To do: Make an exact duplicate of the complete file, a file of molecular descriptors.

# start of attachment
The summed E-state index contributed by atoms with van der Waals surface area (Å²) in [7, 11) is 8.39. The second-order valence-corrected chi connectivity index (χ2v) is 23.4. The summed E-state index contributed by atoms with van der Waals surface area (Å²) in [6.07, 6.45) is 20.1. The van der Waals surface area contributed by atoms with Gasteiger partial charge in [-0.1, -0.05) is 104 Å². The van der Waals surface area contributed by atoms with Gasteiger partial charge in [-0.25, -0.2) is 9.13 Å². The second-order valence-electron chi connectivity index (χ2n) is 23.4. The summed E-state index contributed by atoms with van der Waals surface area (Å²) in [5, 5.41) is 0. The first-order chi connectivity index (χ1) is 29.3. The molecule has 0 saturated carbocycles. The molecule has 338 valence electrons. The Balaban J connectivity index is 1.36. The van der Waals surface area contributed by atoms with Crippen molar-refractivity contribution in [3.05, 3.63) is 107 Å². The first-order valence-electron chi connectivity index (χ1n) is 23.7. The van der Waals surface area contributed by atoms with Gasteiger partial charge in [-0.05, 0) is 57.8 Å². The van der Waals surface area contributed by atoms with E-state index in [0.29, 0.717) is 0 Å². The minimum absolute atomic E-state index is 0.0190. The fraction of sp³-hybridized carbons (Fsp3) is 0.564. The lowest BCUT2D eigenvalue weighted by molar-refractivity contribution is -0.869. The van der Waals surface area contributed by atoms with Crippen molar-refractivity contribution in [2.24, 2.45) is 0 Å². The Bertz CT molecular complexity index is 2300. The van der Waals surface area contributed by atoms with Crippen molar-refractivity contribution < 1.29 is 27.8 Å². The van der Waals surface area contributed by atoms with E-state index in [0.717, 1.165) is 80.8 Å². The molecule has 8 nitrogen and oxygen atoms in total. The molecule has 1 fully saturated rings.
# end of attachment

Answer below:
The summed E-state index contributed by atoms with van der Waals surface area (Å²) in [7, 11) is 8.39. The second-order valence-corrected chi connectivity index (χ2v) is 23.4. The summed E-state index contributed by atoms with van der Waals surface area (Å²) in [6.07, 6.45) is 20.1. The van der Waals surface area contributed by atoms with Gasteiger partial charge in [-0.1, -0.05) is 104 Å². The van der Waals surface area contributed by atoms with Gasteiger partial charge in [-0.25, -0.2) is 9.13 Å². The second-order valence-electron chi connectivity index (χ2n) is 23.4. The summed E-state index contributed by atoms with van der Waals surface area (Å²) in [5, 5.41) is 0. The first-order chi connectivity index (χ1) is 29.3. The molecule has 0 saturated carbocycles. The molecule has 338 valence electrons. The Balaban J connectivity index is 1.36. The van der Waals surface area contributed by atoms with Crippen molar-refractivity contribution in [3.05, 3.63) is 107 Å². The first-order valence-electron chi connectivity index (χ1n) is 23.7. The van der Waals surface area contributed by atoms with Gasteiger partial charge in [-0.05, 0) is 57.8 Å². The van der Waals surface area contributed by atoms with E-state index in [0.29, 0.717) is 0 Å². The minimum absolute atomic E-state index is 0.0190. The fraction of sp³-hybridized carbons (Fsp3) is 0.564. The lowest BCUT2D eigenvalue weighted by molar-refractivity contribution is -0.869. The van der Waals surface area contributed by atoms with Crippen molar-refractivity contribution in [2.24, 2.45) is 0 Å². The Bertz CT molecular complexity index is 2300. The van der Waals surface area contributed by atoms with Crippen molar-refractivity contribution < 1.29 is 27.8 Å². The van der Waals surface area contributed by atoms with E-state index in [0.717, 1.165) is 80.8 Å². The molecule has 8 nitrogen and oxygen atoms in total. The molecule has 1 fully saturated rings.